Very strange but lovely to learn that Pete Seeger wrote an advice column directed at teenage girls. If I may include a personal anecdote: As a teen I was enthralled by Seventeen Magazine, (when I could get my hands on one) and spent hours dreaming about how wonderful it would be, how happy I would be, if I could look like those beautiful girls and have their beautiful, stylish clothes instead of the hand-me-downs of a “maiden” aunt who just happened to be my size. I especially liked Pete’s #3, though I must admit, it and all the rest of his advice would have gone over my head at the time. I think the same could be said of most teen girls of the late fifties- early sixties, at least the ones I knew. “Debts can be chains, best used when they can haul you to new heights, rather than entangle your legs. It’s the same with possessions. “Man doesn’t possess possessions: they possess us.”An excellent paper below on how young women and women in general were [are] groomed to be consumers.http://dumas.ccsd.cnrs.fr/…/V_Martins_Lamb_-_Civi_2011.pdfVanessa Martins Lamb “The 1950’s and 1960’s and the American Woman: the transition from the “housewife” to the feminist” The Consumer Society, page 10 of 109Another sector of this society benefited from the suburbs: the car industry. Families were living far from schools, from business and shopping areas and required a fast and efficient means of transportation. The car became a status symbol; manufacturers launched new models regularly and fostered the feeling that car s were an indication of success. With the development of these communities, business leaders saw an opportunity to develop their activities. Stores, malls and huge parking lots were installed on roads, therefore democratizing further the well-known “consumer society”.The economy opened up and the way of life of the population reflected this. These changes were particularly noticeable in fashion, in technological and industrial growth. Computers, transistors, washing machines, vacuum cleaners, and microwaves became popular and the majority of them were very affordable. The most developed home appliance was by far the television set. Developed in the 1930’s, television was the essential equipment in the house and in the life of a 1950’s family. As a result, society experienced a “baby-boom”: there were 24.3 million children between 5 and 14 years in the 1950’s and 35.5 million in the 1960’s. In 1956 America had 13 million teenagers who wanted to live a different life from their parent’s generation. They were more autonomous than the former generation; they did not have the concern to save money which their parents had at their age. All the money they gained was spent quickly in clothing, accessories for the hairstyle or rock’n roll recordsMichael Kammen, “American Culture, American Tastes”“cultural power depends on the production, promotion and dissemination of cultural artifacts”. “Thousands of people at an amusement park as opposed to many tens of millions worldwide watching the Super Bowl in January. Popular culture is more often than not, as participatory and interactive, whereas mass culture…induces passivity and the privatization of culture.”Kammen’s NY Times obituaryhttp://www.nytimes.com/…/michael-kammen-historian-of-us…Excerpt: In “American Culture, American Tastes” (1999), he drew a distinction between popular culture (which in his view encompassed old-fashioned participatory entertainments like vaudeville and county fairs) and mass culture (including more solitary electronic pursuits like television, video games and the Internet), arguing that by the late 20th century the boundary between the two had become indistinct.Thomas Hine“I Want That!How We All Became Shoppers” http://www.thomashine.com/i_want_that_how_we_all_became…“People giggle at shopping, perhaps, because of the absurdity of humanity’s fate—looking for a bargain in an indifferent universe. Shopping is ridiculous because what our spirits need is so vastly out of proportion to the goods we settle for. Like the prizes bestowed by the Wizard of Oz, the treasures we cart home don’t begin to satisfy the longings that sent us on our journeys.”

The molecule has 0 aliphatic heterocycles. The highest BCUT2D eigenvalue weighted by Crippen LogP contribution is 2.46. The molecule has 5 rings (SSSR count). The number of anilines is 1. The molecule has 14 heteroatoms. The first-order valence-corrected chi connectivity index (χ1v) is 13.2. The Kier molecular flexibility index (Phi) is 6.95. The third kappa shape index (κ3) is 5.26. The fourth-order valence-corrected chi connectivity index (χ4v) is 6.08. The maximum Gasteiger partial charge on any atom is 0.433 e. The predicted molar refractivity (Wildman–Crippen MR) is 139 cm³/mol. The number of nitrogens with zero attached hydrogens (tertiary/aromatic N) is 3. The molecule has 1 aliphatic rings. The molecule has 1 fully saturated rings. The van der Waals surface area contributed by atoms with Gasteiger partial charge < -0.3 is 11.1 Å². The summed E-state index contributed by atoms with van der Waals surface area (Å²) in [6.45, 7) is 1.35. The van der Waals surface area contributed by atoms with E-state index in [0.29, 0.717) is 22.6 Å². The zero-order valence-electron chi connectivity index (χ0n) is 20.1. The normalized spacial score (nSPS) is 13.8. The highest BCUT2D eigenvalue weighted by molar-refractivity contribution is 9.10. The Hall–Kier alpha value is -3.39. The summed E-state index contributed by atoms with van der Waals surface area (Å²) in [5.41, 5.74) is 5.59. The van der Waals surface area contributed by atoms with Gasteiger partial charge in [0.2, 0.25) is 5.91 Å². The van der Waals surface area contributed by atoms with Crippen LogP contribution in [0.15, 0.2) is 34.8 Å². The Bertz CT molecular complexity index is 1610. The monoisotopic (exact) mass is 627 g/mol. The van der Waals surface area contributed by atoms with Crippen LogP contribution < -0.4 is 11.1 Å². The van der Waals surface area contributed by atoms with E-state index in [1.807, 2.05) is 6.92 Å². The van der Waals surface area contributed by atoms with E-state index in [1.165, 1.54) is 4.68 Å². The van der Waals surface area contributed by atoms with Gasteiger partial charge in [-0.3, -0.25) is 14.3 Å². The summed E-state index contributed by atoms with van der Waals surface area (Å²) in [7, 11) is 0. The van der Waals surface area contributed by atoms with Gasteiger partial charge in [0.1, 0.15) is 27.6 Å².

about an hour ago